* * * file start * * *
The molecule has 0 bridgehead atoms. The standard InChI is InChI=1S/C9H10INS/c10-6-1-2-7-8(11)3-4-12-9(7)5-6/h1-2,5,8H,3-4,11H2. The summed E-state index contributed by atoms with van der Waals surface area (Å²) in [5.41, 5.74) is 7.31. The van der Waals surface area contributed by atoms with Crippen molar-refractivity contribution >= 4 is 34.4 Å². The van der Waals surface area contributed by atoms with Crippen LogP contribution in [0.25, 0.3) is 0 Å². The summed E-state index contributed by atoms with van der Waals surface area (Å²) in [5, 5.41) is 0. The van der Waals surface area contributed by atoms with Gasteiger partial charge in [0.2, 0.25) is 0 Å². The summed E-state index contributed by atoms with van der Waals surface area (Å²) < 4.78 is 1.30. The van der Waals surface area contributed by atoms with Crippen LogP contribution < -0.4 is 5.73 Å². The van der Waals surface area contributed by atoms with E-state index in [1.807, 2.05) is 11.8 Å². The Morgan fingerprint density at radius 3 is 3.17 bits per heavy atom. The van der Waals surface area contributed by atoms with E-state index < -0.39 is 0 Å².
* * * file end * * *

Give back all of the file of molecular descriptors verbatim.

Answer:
The molecule has 0 bridgehead atoms. The standard InChI is InChI=1S/C9H10INS/c10-6-1-2-7-8(11)3-4-12-9(7)5-6/h1-2,5,8H,3-4,11H2. The summed E-state index contributed by atoms with van der Waals surface area (Å²) in [5.41, 5.74) is 7.31. The van der Waals surface area contributed by atoms with Crippen molar-refractivity contribution >= 4 is 34.4 Å². The van der Waals surface area contributed by atoms with Crippen LogP contribution in [0.25, 0.3) is 0 Å². The summed E-state index contributed by atoms with van der Waals surface area (Å²) in [5, 5.41) is 0. The van der Waals surface area contributed by atoms with Gasteiger partial charge in [0.2, 0.25) is 0 Å². The summed E-state index contributed by atoms with van der Waals surface area (Å²) < 4.78 is 1.30. The van der Waals surface area contributed by atoms with Crippen LogP contribution < -0.4 is 5.73 Å². The van der Waals surface area contributed by atoms with E-state index in [1.807, 2.05) is 11.8 Å². The Morgan fingerprint density at radius 3 is 3.17 bits per heavy atom. The van der Waals surface area contributed by atoms with E-state index < -0.39 is 0 Å².